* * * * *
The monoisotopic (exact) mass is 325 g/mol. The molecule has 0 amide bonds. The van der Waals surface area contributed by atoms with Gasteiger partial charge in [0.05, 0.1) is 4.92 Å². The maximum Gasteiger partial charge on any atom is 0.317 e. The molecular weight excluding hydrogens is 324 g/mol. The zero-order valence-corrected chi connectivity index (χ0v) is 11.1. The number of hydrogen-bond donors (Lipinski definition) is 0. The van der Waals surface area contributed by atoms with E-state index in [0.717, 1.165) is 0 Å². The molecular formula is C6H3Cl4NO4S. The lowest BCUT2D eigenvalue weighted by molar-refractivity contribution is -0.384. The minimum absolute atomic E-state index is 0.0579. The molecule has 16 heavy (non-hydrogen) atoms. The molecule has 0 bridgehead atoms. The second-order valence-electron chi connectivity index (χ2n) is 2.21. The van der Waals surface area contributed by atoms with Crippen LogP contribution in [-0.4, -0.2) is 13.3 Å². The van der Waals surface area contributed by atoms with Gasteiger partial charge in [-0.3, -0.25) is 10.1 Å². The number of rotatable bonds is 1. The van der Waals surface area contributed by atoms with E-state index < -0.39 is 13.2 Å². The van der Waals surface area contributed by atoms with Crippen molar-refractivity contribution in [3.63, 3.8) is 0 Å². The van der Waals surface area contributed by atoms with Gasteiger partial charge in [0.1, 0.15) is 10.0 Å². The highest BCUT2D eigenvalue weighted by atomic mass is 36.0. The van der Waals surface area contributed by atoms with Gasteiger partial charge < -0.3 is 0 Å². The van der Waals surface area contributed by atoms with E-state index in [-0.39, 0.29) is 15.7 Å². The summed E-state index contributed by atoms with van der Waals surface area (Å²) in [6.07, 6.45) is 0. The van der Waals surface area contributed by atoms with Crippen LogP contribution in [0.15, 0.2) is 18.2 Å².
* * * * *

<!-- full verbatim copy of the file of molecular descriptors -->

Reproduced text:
The monoisotopic (exact) mass is 325 g/mol. The molecule has 0 amide bonds. The van der Waals surface area contributed by atoms with Gasteiger partial charge in [0.05, 0.1) is 4.92 Å². The maximum Gasteiger partial charge on any atom is 0.317 e. The molecular weight excluding hydrogens is 324 g/mol. The zero-order valence-corrected chi connectivity index (χ0v) is 11.1. The number of hydrogen-bond donors (Lipinski definition) is 0. The van der Waals surface area contributed by atoms with E-state index in [0.717, 1.165) is 0 Å². The molecular formula is C6H3Cl4NO4S. The lowest BCUT2D eigenvalue weighted by molar-refractivity contribution is -0.384. The minimum absolute atomic E-state index is 0.0579. The molecule has 16 heavy (non-hydrogen) atoms. The molecule has 0 bridgehead atoms. The second-order valence-electron chi connectivity index (χ2n) is 2.21. The van der Waals surface area contributed by atoms with Crippen LogP contribution in [-0.4, -0.2) is 13.3 Å². The van der Waals surface area contributed by atoms with Gasteiger partial charge in [-0.3, -0.25) is 10.1 Å². The number of rotatable bonds is 1. The van der Waals surface area contributed by atoms with E-state index < -0.39 is 13.2 Å². The van der Waals surface area contributed by atoms with Crippen molar-refractivity contribution in [3.63, 3.8) is 0 Å². The van der Waals surface area contributed by atoms with Gasteiger partial charge in [0.1, 0.15) is 10.0 Å². The highest BCUT2D eigenvalue weighted by atomic mass is 36.0. The van der Waals surface area contributed by atoms with Gasteiger partial charge < -0.3 is 0 Å². The van der Waals surface area contributed by atoms with E-state index in [-0.39, 0.29) is 15.7 Å². The summed E-state index contributed by atoms with van der Waals surface area (Å²) in [6.07, 6.45) is 0. The van der Waals surface area contributed by atoms with Crippen LogP contribution in [0.15, 0.2) is 18.2 Å².